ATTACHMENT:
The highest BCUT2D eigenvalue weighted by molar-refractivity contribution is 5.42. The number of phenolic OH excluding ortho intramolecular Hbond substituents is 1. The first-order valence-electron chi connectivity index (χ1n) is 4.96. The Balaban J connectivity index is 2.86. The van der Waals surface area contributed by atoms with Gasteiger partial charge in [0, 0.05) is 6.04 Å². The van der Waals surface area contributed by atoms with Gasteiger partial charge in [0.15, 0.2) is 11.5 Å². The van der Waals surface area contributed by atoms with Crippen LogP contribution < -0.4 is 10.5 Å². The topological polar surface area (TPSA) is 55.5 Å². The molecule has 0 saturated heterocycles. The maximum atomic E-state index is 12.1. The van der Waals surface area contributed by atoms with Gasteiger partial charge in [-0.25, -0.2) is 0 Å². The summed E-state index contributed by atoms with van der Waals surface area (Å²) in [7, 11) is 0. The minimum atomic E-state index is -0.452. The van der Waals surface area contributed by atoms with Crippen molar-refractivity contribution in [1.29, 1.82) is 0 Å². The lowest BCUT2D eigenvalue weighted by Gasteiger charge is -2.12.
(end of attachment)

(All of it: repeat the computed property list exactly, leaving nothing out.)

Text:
The highest BCUT2D eigenvalue weighted by molar-refractivity contribution is 5.42. The number of phenolic OH excluding ortho intramolecular Hbond substituents is 1. The first-order valence-electron chi connectivity index (χ1n) is 4.96. The Balaban J connectivity index is 2.86. The van der Waals surface area contributed by atoms with Gasteiger partial charge in [0, 0.05) is 6.04 Å². The van der Waals surface area contributed by atoms with Gasteiger partial charge in [0.15, 0.2) is 11.5 Å². The van der Waals surface area contributed by atoms with Crippen LogP contribution < -0.4 is 10.5 Å². The topological polar surface area (TPSA) is 55.5 Å². The molecule has 0 saturated heterocycles. The maximum atomic E-state index is 12.1. The van der Waals surface area contributed by atoms with Gasteiger partial charge in [-0.25, -0.2) is 0 Å². The summed E-state index contributed by atoms with van der Waals surface area (Å²) in [7, 11) is 0. The minimum atomic E-state index is -0.452. The van der Waals surface area contributed by atoms with Crippen molar-refractivity contribution in [1.29, 1.82) is 0 Å². The lowest BCUT2D eigenvalue weighted by Gasteiger charge is -2.12.